- What? Duchy 20
- When? Sunday 3 March, 2019
- How far? 20 miles
- Where? Redruth, Cornwall
- Finish time: 2:47:10
|A||< 3:00 hours||Yes|
|B||< 2:45 hours||No|
This event was intended as a bit of a stepping-stone for me, a way to bridge the hard work I did in getting ready for the Arc 50, and maintaining that fitness for events later in the year. Of course, the Duchy 20 has always been a popular race for people preparing for spring marathons (such as London Marathon in eight weeks’ time), and this got me thinking about marathons. It’s a long time since I ran a straight road marathon, and it would be a shame to wait until Snowdonia in October to see if I could go under 4 hours!
So, I decided to add a ‘build’ block into my training after the Arc 50, not worry about tapering too much, try to forget I’ve got The Grizzly next weekend(!), and see if I could run 20 miles at roughly marathon pace. Assuming that all went well, maybe I could think about scratching an old marathon itch!
The day dawned pretty grey and damp, but not nearly as wet as the forecast had promised, Storm Freya managed to hold off until later. After six years, the race was back at its traditional home of the Penventon Hotel in Redruth. Having given myself plenty of time to get to Redruth and park, I somehow still managed to present myself a bit late for the team photo!
Staff at the hotel couldn’t have been more helpful, and between them and the excellent marshals, I managed to find my race bib, get changed and stow my dry clothes. Stupidly I managed to pack away the Chia Charge bar I had planned to eat on the way round, and probably suffered for this later.
It was now a case of hanging about until the very last minute before huddling at the start line with about 200 other people also trying not to get too cold and wet. Attire varied from the brave in running vests, to the cautious in borderline ultra gear, complete with hydration vests:
A brief and loud briefing followed and we were off! The first nineteen miles of the route would follow the 2013 route, but since I had never run the race before, I had no real sense of where I’d be going. I did know that we’d be heading out onto the North Cliffs, running southwest into what had been forecast as 50mph south-westerlies! As it turned out it wasn’t quite that bad…
I usually my pacing from Strava over my headphones, but this isn’t an option in a sanctioned road race these days. So I had bought a cheap and cheerful Casio, and planned to look carefully for mile markers as I went; it was something to take my mind off the lack of music! I hoped to run a steady 8:20-8:30 pace, but things did not really go to plan; do they ever? As always, a bit of adrenaline kicked in and I ran the first couple of miles too fast, between 7:55 and 8:05-ish. It was time to try and settle down before I wrecked myself for the second half.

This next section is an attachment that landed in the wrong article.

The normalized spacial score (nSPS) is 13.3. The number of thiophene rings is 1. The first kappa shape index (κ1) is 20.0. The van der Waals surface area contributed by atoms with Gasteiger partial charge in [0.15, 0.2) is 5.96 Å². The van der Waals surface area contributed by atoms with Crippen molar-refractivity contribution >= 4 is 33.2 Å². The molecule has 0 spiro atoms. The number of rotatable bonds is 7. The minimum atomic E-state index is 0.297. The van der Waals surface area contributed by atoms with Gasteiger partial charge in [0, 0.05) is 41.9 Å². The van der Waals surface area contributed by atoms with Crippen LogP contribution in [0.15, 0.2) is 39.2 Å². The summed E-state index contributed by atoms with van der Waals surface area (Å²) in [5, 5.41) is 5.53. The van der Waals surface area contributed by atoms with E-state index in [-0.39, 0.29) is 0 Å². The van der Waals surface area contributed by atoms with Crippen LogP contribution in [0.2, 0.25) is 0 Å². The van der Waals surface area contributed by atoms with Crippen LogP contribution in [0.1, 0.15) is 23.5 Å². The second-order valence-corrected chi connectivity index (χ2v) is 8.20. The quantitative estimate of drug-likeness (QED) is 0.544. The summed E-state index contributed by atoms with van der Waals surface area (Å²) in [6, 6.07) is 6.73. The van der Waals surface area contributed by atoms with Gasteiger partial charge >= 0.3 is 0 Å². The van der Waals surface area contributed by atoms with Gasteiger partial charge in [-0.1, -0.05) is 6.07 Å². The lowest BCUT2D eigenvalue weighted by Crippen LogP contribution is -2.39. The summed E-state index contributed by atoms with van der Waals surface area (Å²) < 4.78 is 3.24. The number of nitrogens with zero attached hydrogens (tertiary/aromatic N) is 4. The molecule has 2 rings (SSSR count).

After five miles or so we headed out to the North Cliffs, and as I stopped for water I was picked up by a contingent of Hayle Runners, led by Scott Abraham who was taking it very easy with a niggle or two. I won’t often get a chance to ‘race’ alongside Scott, so it was lovely to be able to chat and run at a more or less conversational pace. Having not run a proper road race for several years, it was great to catch up with people I haven’t properly spoken with for ages! Scott and I ended up running abreast at the front of a little group sheltering in our wake:
Pacing settled down from then on, but it was a bit of a struggle maintaining it into the headwind and I did wonder if I’d pay later on. At the half-way point, a long climb up Coombe Hill took us into less undulating territory, and it was time to start counting down the miles. I had managed to wander off the front of the group up Coombe Hill, and by mile 17 was really starting to wish I hadn’t. The rain got heavier, along with my legs, and it became a real struggle to maintain pace. I managed to snag a couple of jelly babies at the water station at mile 17, and eating these made me realise how much I had missed not packing my cereal bar: I was running on empty.
Still, not far to go now, and the wind was behind us for most of Illogan Highway. It was around this time that Scott flew past me with another Hayle runner, and I started getting picked off every few minutes. By some miracle, though, I was still running, occasionally even getting both feet off the ground!
The final mile or so was a bit of a tease, as we were brought down Barncoose Terrace with Penventon Hotel almost within sight a few hundred yards ahead. However, we were taken down past Redruth School and under a viaduct to bring us onto the right side of the road, and then up what was probably the steepest hill on the course. It was also pointing straight into a headwind, of course! I briefly lost my sense of humour and had a little talk to myself while walking up this final hill, but got it together enough to jog the last bit and cross the finish line at a bit of a canter. Someone was selling lovely cappuccinos next to the finish line, so I was back to normal fairly quickly!
Heading back into the hotel, I eventually found the goodie bag I should have collected when I picked up my race number, and found a great medal, along with a Salomon ‘squishy’ cup. More and more races are going plastic-free, which I applaud, so it’s good to have a spare cup I can squash into my running belt for water stations.
I almost achieved my ‘A’ goal of running under 2:45, and in better conditions on a flatter course, who knows? I think I’ve convinced myself that a sub-4 marathon is definitely within reach if I pace a bit better, so have entered…. you’ll have to wait and see!
Thanks to the marshals and other organisers, who put on a tremendous event; I really hope the Duchy 20 is back to stay, and who knows, maybe the marathon event might be back one day too? Special thanks to Sharon Sullivan, who popped up in random places throughout the course to encourage us all.